Up to 1,000 women did just that during the Civil War, according to Anya Jabour, an historian specializing in women and gender studies at the University of Montana. "It was really a very, very easy thing to do," she says. There were no birth certificates or Social Security cards at the time to identify people. "Somebody who wanted to enroll just showed up at the enlistment office and gave their name. …The recruiting officer looked at the person to make sure there were no obvious impediments to fighting, like a missing limb or a consumptive cough, that would indicate tuberculosis, and that was pretty much it." Many underaged boys signed up and women soldiers, who also lacked facial hair and deep voices, were often mistaken for them.
In the field, it was fairly easy to escape detection. Soldiers wore "pretty ill-fitting uniforms, never got fully undressed in front of each other, slept in their clothes, and often relieved themselves in the woods," Jabour says.
Ives said there was another woman in their regiment, according to the 1913 Rockford paper. She disguised herself and joined to be with her beau. Their colonel had to kick her out, but he couldn't identify her based on appearance. So, he threw each soldier an apple. The woman gave herself away by trying to catch it as if she were wearing an apron.
"We look back on these 19th century armies and assume they were all male," but women helped them in a variety of capacities, says Elizabeth Leonard, an historian specializing in Civil War women at Colby College and author of "Yankee Women" and "All the Daring of the Soldier." In addition to women disguised as soldiers, "there were women (undisguised) who were laundresses and cooks and nurses attached to regiments." There was no standing army or military infrastructure to provide these services, so "women stepped into the breach." The public didn't always support these women, says Leonard, because most felt they belonged at home. However, "many women soldiers were forgiven if they claimed they served out of love of a man or love of country."
By all accounts, Cashier's comrades supported him, even after his secret was out. They visited "Al" and shared newspaper clippings and current photos of their friend wearing his old uniform.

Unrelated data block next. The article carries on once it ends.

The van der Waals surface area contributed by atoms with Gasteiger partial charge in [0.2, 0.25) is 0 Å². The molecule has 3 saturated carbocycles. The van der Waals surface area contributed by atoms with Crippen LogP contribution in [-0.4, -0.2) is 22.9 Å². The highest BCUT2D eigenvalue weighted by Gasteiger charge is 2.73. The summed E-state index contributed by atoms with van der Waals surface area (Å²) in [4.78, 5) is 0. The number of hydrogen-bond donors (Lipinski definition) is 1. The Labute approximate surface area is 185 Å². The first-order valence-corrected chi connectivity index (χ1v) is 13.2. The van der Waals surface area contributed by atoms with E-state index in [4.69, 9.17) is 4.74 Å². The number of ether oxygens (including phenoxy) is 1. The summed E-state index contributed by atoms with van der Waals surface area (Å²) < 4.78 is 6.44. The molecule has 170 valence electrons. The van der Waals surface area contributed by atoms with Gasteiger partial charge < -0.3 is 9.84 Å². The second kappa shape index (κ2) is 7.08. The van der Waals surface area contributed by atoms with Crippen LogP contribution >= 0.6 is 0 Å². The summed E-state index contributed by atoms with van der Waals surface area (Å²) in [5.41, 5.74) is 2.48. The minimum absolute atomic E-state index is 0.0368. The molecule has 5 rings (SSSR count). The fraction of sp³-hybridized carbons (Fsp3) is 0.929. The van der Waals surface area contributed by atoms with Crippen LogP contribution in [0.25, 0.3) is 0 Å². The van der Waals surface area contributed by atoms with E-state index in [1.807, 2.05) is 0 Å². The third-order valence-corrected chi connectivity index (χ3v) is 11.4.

After developing dementia, Cashier was moved to the Western Hospital for the Insane in Watertown (near Moline), Illinois in 1914. According to the summer 1989 Illinois Historical Journal, Ives visited him and found Cashier "broken" because hospital officials forced him to wear a dress. "They told me she was as awkward as could be in them," Ives wrote. Cashier tripped on the female trappings and broke his hip, which lead to his demise in 1915.
Months before he died, Cashier marched in Moline with the Grand Army of the Republic (for Union veterans), reported the June 13, 1915 Rockford Morning Star. A hospital physician took him to the event in his Union uniform. The veteran "realized she was (participating) in an historic event," the paper reported. Cashier's GAR peers requested he be buried in his uniform "with full military honors in the little cemetery at Saunemin, (Illinois)" according to the winter 1958 Journal of the Illinois State Historical Society.
There were hundreds of known women soldiers during the Civil War and untold numbers of others we'll never know about because they succeeded in hiding their gender, Blanton says. Yet Cashier's case stands out.
While most women soldiers maintained a male identity only during the war, that wasn't true for Cashier. "Cashier's life demonstrates that clearly there had been individuals for a very long time who have been uncomfortable with their assigned gender and have chosen to live a different gender," says Jabour, who calls Cashier "transgender."
In her book, Benton theorized that Cashier lived as a man because it provided greater opportunities for employment and freedom. "Now, I do wonder, perhaps Cashier was a truly transgender person and that Jennie became Albert because that was the identity in his head. This is something I've been thinking about in recent years as I've become aware and educated about transgender issues. Now I wonder if we got it right with Albert."
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Illinois Issues is in-depth reporting and analysis that takes you beyond the headlines to provide a deeper understanding of our state. Illinois Issues is produced by NPR Illinois in Springfield.